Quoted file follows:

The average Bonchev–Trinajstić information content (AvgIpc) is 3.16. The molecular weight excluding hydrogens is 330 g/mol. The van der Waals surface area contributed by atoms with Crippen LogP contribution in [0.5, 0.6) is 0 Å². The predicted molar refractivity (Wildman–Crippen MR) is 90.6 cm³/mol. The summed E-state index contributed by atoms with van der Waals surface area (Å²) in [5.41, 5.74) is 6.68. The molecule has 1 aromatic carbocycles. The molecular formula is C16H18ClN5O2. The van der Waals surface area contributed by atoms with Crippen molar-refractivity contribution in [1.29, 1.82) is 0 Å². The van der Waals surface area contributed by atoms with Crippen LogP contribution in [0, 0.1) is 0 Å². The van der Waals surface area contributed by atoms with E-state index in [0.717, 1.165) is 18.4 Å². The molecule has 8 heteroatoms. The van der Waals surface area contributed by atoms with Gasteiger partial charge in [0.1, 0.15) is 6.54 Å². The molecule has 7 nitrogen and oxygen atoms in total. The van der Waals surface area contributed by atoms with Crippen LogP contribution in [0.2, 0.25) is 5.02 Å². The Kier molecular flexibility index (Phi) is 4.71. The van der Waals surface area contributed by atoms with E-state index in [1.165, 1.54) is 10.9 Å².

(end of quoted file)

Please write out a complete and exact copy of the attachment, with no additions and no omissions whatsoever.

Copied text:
The average Bonchev–Trinajstić information content (AvgIpc) is 3.16. The molecular weight excluding hydrogens is 330 g/mol. The van der Waals surface area contributed by atoms with Crippen LogP contribution in [0.5, 0.6) is 0 Å². The predicted molar refractivity (Wildman–Crippen MR) is 90.6 cm³/mol. The summed E-state index contributed by atoms with van der Waals surface area (Å²) in [5.41, 5.74) is 6.68. The molecule has 1 aromatic carbocycles. The molecular formula is C16H18ClN5O2. The van der Waals surface area contributed by atoms with Crippen molar-refractivity contribution in [1.29, 1.82) is 0 Å². The van der Waals surface area contributed by atoms with Crippen LogP contribution in [0, 0.1) is 0 Å². The van der Waals surface area contributed by atoms with E-state index in [0.717, 1.165) is 18.4 Å². The molecule has 8 heteroatoms. The van der Waals surface area contributed by atoms with Gasteiger partial charge in [0.1, 0.15) is 6.54 Å². The molecule has 7 nitrogen and oxygen atoms in total. The van der Waals surface area contributed by atoms with Crippen LogP contribution in [0.2, 0.25) is 5.02 Å². The Kier molecular flexibility index (Phi) is 4.71. The van der Waals surface area contributed by atoms with E-state index in [1.165, 1.54) is 10.9 Å².